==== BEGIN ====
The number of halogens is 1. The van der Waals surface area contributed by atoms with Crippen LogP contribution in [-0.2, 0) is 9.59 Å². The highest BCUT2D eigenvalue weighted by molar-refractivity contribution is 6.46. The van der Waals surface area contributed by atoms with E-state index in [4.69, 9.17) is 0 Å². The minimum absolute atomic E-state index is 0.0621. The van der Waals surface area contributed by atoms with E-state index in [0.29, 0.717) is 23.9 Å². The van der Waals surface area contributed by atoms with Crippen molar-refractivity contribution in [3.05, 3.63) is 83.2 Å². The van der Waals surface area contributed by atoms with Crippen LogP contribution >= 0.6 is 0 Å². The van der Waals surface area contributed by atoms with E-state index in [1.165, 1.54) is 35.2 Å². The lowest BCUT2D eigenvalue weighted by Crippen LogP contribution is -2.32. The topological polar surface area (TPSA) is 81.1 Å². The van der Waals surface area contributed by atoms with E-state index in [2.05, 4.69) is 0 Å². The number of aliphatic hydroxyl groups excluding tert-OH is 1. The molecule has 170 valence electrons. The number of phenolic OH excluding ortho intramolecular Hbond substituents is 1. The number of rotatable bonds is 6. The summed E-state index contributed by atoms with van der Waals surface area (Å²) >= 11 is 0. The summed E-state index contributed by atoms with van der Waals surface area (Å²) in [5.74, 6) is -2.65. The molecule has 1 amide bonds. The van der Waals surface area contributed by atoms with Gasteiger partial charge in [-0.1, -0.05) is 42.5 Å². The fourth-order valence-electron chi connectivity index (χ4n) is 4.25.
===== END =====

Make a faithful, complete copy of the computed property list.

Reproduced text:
The number of halogens is 1. The van der Waals surface area contributed by atoms with Crippen LogP contribution in [-0.2, 0) is 9.59 Å². The highest BCUT2D eigenvalue weighted by molar-refractivity contribution is 6.46. The van der Waals surface area contributed by atoms with E-state index in [4.69, 9.17) is 0 Å². The minimum absolute atomic E-state index is 0.0621. The van der Waals surface area contributed by atoms with E-state index in [0.29, 0.717) is 23.9 Å². The van der Waals surface area contributed by atoms with Crippen molar-refractivity contribution in [3.05, 3.63) is 83.2 Å². The van der Waals surface area contributed by atoms with Crippen LogP contribution >= 0.6 is 0 Å². The van der Waals surface area contributed by atoms with E-state index in [1.165, 1.54) is 35.2 Å². The lowest BCUT2D eigenvalue weighted by Crippen LogP contribution is -2.32. The topological polar surface area (TPSA) is 81.1 Å². The van der Waals surface area contributed by atoms with E-state index in [2.05, 4.69) is 0 Å². The number of aliphatic hydroxyl groups excluding tert-OH is 1. The molecule has 170 valence electrons. The number of phenolic OH excluding ortho intramolecular Hbond substituents is 1. The number of rotatable bonds is 6. The summed E-state index contributed by atoms with van der Waals surface area (Å²) >= 11 is 0. The summed E-state index contributed by atoms with van der Waals surface area (Å²) in [5.74, 6) is -2.65. The molecule has 1 amide bonds. The van der Waals surface area contributed by atoms with Gasteiger partial charge in [-0.1, -0.05) is 42.5 Å². The fourth-order valence-electron chi connectivity index (χ4n) is 4.25.